Effective Lesson Design
The practical lesson should get the student thinking about the topic and make them able to reflect on it. To achieve it, the learners need to get inspired and motivated to know more. Children like to be praised and demonstrate their knowledge, so the first approach to build successful interaction lies in asking them background knowledge, providing them chances to speak, and actively participate in the learning process (Hassrick et al., 2017). For example, instead of simply stating the lesson’s purpose, “Today we will know the reasons for Civil War” it is better to ask, “can you tell me why Civil War began?”. In such a way, the students try to think and answer the questions, and those who do not know listen up as their competitive skills stimulate them to understand.
In addition to that, the lessons need to be designed as discovery time when the pupils learn concepts from working with materials rather than by the teacher’s direct explanation. The session’s body can also be guided by the open-ended questions to facilitate the students’ engagements. Moreover, elementary school students are usually intrigued by maps, puzzles, models, and old documents that look genuine and touch their curiosity (Hassrick et al., 2017). Therefore, the teacher can make the lesson more interactive by asking them to analyze the evidence, provide the reasons, and make relevant conclusions. This approach is also used in Montessori education practices and has proven to be effective to trigger the students’ interests. To conclude, effective lesson strategies should include collaboration, integration, immersion into the lesson, and developing problem-solving and critical thinking skills.
Accommodating Multiple Learning Styles
Accommodating different learning styles could foster the motivation for education even more. Multiple techniques are suggested for children of the elementary school age that help convey the new information in interactive form. They are essential to be implemented because the children cannot keep their concentration on a particular thing for long (Hassrick et al., 2017). Hence, different styles of teaching can help to engage their attention for the theme of the lesson. Furthermore, the elementary school teacher has the opportunity to follow the engagements of the children and increase their level of knowledge in the subject of particular interest. The subjects ranging from science to history can be taught interdisciplinary and facilitate the researching skills of the students. Still, there is a factor that can be more important than the method of approach: the expression of genuine interest in teaching. Children are highly empathic, and they profoundly comprehend emotions and sincere attention. Finally, adopting various lesson plans to draw the students’ interests and expressing it can be the most useful lesson style for the elementary school setting.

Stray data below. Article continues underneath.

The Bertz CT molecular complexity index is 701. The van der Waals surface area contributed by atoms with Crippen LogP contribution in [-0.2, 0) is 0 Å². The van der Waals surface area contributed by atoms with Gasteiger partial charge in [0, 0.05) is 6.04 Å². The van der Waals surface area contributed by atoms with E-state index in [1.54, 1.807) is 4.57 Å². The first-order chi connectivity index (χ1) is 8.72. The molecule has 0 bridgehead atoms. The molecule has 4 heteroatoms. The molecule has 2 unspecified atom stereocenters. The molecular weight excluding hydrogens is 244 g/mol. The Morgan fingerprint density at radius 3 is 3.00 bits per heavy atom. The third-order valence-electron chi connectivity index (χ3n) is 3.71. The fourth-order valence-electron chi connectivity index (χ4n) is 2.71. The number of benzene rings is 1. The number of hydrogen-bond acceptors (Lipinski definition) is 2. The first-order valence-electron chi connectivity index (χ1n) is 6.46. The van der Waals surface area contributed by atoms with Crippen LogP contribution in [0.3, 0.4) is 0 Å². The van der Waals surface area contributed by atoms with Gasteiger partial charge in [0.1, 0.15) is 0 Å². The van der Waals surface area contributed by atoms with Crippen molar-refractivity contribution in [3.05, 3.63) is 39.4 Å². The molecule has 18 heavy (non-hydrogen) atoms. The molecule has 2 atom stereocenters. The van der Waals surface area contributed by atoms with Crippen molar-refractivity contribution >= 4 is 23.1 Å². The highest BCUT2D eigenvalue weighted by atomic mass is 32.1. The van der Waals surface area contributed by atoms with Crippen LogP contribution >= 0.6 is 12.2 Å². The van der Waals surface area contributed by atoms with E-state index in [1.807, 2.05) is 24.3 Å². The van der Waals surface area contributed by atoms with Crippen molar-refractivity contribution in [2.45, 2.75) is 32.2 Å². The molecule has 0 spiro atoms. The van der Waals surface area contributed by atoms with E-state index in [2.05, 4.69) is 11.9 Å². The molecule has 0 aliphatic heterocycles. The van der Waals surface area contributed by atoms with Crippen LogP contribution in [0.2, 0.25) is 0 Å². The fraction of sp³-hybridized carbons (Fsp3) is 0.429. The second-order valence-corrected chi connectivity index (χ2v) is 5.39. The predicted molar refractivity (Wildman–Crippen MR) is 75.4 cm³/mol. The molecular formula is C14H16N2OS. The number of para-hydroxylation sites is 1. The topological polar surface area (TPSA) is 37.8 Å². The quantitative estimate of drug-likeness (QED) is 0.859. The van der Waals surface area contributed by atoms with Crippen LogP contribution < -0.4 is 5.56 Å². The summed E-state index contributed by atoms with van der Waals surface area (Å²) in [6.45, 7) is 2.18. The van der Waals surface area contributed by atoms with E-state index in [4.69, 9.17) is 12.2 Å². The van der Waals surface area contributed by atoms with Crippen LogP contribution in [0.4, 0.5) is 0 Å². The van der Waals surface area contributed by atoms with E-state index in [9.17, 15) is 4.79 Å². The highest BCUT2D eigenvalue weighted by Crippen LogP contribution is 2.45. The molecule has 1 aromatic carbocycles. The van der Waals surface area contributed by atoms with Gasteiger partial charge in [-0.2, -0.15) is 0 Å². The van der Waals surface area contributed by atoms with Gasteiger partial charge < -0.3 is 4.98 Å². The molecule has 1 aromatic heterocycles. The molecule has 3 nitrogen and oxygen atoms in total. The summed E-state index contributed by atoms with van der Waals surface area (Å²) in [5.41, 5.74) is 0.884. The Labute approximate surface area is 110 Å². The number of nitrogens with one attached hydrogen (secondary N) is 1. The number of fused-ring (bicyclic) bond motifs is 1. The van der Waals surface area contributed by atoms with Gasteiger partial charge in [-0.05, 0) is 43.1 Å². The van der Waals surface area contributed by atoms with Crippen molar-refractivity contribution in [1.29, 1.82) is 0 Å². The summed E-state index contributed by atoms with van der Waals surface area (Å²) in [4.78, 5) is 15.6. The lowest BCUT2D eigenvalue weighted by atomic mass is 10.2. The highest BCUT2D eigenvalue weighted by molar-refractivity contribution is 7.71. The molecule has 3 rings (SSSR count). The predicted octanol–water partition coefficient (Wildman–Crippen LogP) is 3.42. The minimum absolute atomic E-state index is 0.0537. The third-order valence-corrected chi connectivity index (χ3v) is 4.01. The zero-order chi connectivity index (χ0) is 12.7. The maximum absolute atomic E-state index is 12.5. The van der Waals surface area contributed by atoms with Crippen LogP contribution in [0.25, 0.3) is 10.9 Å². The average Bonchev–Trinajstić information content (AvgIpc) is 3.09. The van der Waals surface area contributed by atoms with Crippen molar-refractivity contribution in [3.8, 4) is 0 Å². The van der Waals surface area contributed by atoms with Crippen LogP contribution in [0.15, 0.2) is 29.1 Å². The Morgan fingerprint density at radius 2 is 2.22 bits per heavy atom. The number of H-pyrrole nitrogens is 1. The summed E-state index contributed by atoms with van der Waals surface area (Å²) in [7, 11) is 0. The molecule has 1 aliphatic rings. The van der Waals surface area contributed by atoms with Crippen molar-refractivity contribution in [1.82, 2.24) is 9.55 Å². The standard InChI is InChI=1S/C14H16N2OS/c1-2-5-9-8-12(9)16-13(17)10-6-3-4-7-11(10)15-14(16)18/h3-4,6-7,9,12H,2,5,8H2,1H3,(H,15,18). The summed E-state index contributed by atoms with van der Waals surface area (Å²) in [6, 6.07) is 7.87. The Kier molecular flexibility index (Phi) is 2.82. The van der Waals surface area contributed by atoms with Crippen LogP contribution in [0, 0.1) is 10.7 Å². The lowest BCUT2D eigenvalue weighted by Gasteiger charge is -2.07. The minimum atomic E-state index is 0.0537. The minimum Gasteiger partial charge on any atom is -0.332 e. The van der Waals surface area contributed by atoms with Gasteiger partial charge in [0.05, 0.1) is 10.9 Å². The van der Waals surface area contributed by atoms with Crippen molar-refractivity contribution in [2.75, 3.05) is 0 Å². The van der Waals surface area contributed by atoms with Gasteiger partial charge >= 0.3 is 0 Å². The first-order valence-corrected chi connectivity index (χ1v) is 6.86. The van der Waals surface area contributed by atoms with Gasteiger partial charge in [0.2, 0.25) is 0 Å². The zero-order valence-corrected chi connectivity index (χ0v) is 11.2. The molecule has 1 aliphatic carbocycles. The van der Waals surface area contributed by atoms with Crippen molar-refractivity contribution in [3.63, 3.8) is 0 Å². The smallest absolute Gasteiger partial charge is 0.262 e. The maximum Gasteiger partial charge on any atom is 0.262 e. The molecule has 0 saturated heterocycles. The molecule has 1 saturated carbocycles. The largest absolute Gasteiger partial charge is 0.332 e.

Accommodating Exceptionally Able Students
It should be noted that some students may exceed the teacher’s expectations and show overwhelming results. Such students feel boredom in the course of the lessons or exert pressure on others who fail to achieve the expected. Even though it may seem that those learners excel in any circumstances, at first sight, it is not usually the case. Their development is the same as that of others, so that they may have difficulties achieving higher results in the future. Hence, the teacher needs to educate them to face the challenges and prevent behavioral problems and depression. Moreover, they can be misunderstood because their mental age does not match their physical maturity, which can create the reason for psychological distress (Hassrick et al., 2017). The exceptional students’ necessities are best met in the regular differentiated class rather than putting them into the elderly environment where they might feel alienated. As there is multidisciplinary education followed in Montessori practices, the educator can provide a great range of tasks for the stimulation of logical, comprehensive, research, and social skills of the students. The teacher gives them the tasks that relate to the same activity, and they can start from an increased level or comprehend information at an elevated pace. As a result, the educator can lead them to success and stimulate others to foster as well.
Except for high-achieving learners, some classrooms also have students from social minority groups. As noted above, elementary school is where individuals are taught to be socially responsible citizens. Hence, the teacher should treat all students equally and praise adequate relationships among children. Sometimes, teachers need to address the problem of unequal treatment in the community and clarify appropriate moral dogmas (Hassrick et al., 2017). Furthermore, teachers should think about equal opportunities for each of the students, and take their background into account to provide fair practice in the work. Taking the fact that there are students from 6 to 12 years old in the elementary school setting, some individuals could feel alienated from others. To avoid such traumas, the teacher should pay particular attention to engaging all students in the activities as well as highlight the importance of supporting and helping each other. Sometimes there could be needed additional efforts from the teacher so all students can access education.
Hassrick, E. M., Raudenbush, S. W., & Rosen, L. (2017). The ambitious elementary school: Its conception, design, and implications for educational equality. The University of Chicago Press.